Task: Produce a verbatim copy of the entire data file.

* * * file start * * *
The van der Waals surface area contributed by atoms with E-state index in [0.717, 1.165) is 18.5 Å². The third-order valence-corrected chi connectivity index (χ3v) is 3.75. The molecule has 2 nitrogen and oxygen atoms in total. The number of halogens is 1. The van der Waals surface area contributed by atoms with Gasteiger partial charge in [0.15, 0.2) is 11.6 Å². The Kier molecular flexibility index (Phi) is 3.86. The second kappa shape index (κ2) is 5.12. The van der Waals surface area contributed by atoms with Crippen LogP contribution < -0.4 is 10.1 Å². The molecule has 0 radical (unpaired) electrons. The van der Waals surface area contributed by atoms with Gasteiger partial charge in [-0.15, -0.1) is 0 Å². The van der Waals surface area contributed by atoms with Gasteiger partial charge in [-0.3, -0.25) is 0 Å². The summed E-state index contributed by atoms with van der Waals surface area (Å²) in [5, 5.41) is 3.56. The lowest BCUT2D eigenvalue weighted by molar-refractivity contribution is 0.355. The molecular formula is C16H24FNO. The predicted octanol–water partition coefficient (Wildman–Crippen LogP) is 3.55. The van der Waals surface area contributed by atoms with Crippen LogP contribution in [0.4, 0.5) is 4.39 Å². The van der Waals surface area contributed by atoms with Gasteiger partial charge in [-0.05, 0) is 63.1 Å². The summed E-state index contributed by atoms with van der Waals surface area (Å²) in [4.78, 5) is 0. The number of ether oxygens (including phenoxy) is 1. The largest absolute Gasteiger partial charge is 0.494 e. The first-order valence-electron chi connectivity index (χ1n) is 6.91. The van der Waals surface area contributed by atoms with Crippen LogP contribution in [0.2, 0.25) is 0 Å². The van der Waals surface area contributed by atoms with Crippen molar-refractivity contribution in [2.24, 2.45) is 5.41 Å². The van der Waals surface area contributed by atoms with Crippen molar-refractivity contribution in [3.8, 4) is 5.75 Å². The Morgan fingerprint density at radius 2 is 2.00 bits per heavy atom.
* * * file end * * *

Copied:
The van der Waals surface area contributed by atoms with E-state index in [0.717, 1.165) is 18.5 Å². The third-order valence-corrected chi connectivity index (χ3v) is 3.75. The molecule has 2 nitrogen and oxygen atoms in total. The number of halogens is 1. The van der Waals surface area contributed by atoms with Gasteiger partial charge in [0.15, 0.2) is 11.6 Å². The Kier molecular flexibility index (Phi) is 3.86. The second kappa shape index (κ2) is 5.12. The van der Waals surface area contributed by atoms with Crippen LogP contribution < -0.4 is 10.1 Å². The molecule has 0 radical (unpaired) electrons. The van der Waals surface area contributed by atoms with Gasteiger partial charge in [-0.15, -0.1) is 0 Å². The van der Waals surface area contributed by atoms with Gasteiger partial charge in [-0.3, -0.25) is 0 Å². The summed E-state index contributed by atoms with van der Waals surface area (Å²) in [5, 5.41) is 3.56. The lowest BCUT2D eigenvalue weighted by molar-refractivity contribution is 0.355. The molecular formula is C16H24FNO. The predicted octanol–water partition coefficient (Wildman–Crippen LogP) is 3.55. The van der Waals surface area contributed by atoms with Crippen LogP contribution in [0.4, 0.5) is 4.39 Å². The van der Waals surface area contributed by atoms with Gasteiger partial charge in [-0.05, 0) is 63.1 Å². The summed E-state index contributed by atoms with van der Waals surface area (Å²) in [4.78, 5) is 0. The number of ether oxygens (including phenoxy) is 1. The largest absolute Gasteiger partial charge is 0.494 e. The first-order valence-electron chi connectivity index (χ1n) is 6.91. The van der Waals surface area contributed by atoms with Crippen LogP contribution in [0.2, 0.25) is 0 Å². The van der Waals surface area contributed by atoms with Crippen molar-refractivity contribution in [2.24, 2.45) is 5.41 Å². The van der Waals surface area contributed by atoms with Crippen molar-refractivity contribution in [3.8, 4) is 5.75 Å². The Morgan fingerprint density at radius 2 is 2.00 bits per heavy atom.